|"Oh...did you need to go back to your locker?"|
Did you need a hall pass to leave class when you were in school?
In high school, we had these little slips of paper that teachers were supposed to fill out if you were going to be traveling the halls of school, indicating that you had permission to be out of class. I know a few of my teachers got sick of filling out those little forms, and took matters into their own hands. One had a 2-foot section of a piece of 2x4 lumber with his name written on it that served as a hall pass. Another took things a step further: since most kids were headed to the bathroom, his hall pass was...a toilet seat. (Classy, right? Unfortunately, I can see myself doing that too...)
In my last position in K-12 schools, we had hall passes. But rather than the little slips of paper, we had plastic passes with our names engraved in them. And we actually had several passes that could be doled out to the kids as needed, depending on their destination: restroom, office, or locker.
I only have my locker pass left out of my set of hall passes. I'm pretty sure the bathroom pass got left behind in there one time--and I wasn't about to go searching for it! I remember that a student accidentally cracked my office pass in half while he was brining it back with him from a trip up to the office to call home about some forgotten item. (It stands out in my mind, because he was worried I was going to be upset with him for breaking the pass. I wasn't. Nice to see a middle school boy so apologetic though.) It's funny to me that the locker pass remains. It may have been the most-used of my set of passes. If kids forgot something they needed for class, they knew they could grab the pass, get my attention with a wave of the pass, head out to their locker to grab the thing, and be back in their seat in 60 seconds. (Most of my students' lockers were within 30 steps of my classroom door.)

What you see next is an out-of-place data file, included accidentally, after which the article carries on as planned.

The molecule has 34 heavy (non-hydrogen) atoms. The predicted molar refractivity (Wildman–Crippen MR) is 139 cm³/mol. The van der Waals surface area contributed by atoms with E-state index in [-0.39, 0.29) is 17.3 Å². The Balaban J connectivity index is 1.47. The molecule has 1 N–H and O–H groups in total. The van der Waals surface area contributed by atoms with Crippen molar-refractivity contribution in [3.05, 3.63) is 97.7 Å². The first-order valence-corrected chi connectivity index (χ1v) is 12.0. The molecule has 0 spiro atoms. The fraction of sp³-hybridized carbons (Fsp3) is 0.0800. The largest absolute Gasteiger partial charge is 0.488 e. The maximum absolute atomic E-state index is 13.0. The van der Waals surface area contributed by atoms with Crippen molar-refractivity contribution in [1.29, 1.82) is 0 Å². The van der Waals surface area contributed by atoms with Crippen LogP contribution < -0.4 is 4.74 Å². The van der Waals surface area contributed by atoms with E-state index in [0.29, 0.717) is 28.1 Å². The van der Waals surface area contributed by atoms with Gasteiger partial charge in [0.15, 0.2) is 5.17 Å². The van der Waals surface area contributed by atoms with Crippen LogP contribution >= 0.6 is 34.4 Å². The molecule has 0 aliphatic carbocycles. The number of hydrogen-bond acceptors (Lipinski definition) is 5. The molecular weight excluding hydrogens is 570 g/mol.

Now that I'm thinking about this, what were these passes really for?
At the time, I never gave this too much thought. (Other than the fact that I NEVER TOUCHED the restroom pass if I could help it. Seriously. Ewww.) But now that I'm reflecting on this...why did they have to take a pass with them? It's not like we had the hallway police sitting out there, waiting to swoop in on kids and demanding to see their passes. ("STOP! Let me see your hall pass. Hmmm...restroom, eh? Okay, this checks out...but I'm watching you...") Seriously, I think we even told the kids that they had to have a pass with them in case someone asked them why they were out of class. I'm pretty sure no one ever actually asked them.
So why require the hall passes?
I suppose the argument could be made that requiring a hall pass is intended to teach kids responsibility. As in "you need to be responsible to be in class, and if you need to leave class, you need to be responsible for asking permission first." Now, I agree that kids should be in class. I mean, that's why they are supposed to be at school, right?
How does carrying a piece of plastic (or a signed slip of paper, or a 2x4, or a toilet seat) with them really teach responsibility?
I mean, really?
Now I'm wondering if it's actually more about control than responsibility. Maybe the pass is actually a "stick" keeping kids from leaving your classroom at random.
And in that case, I start to wonder, "What is happening (or NOT happening) in your classroom that makes kids want to get out of there?" Hmmm...
(This post is part of a series about the weird stuff teachers have in their desk drawers. You can read more about this project here, and I hope you'll share the stories of the weird stuff you have in your desk too!)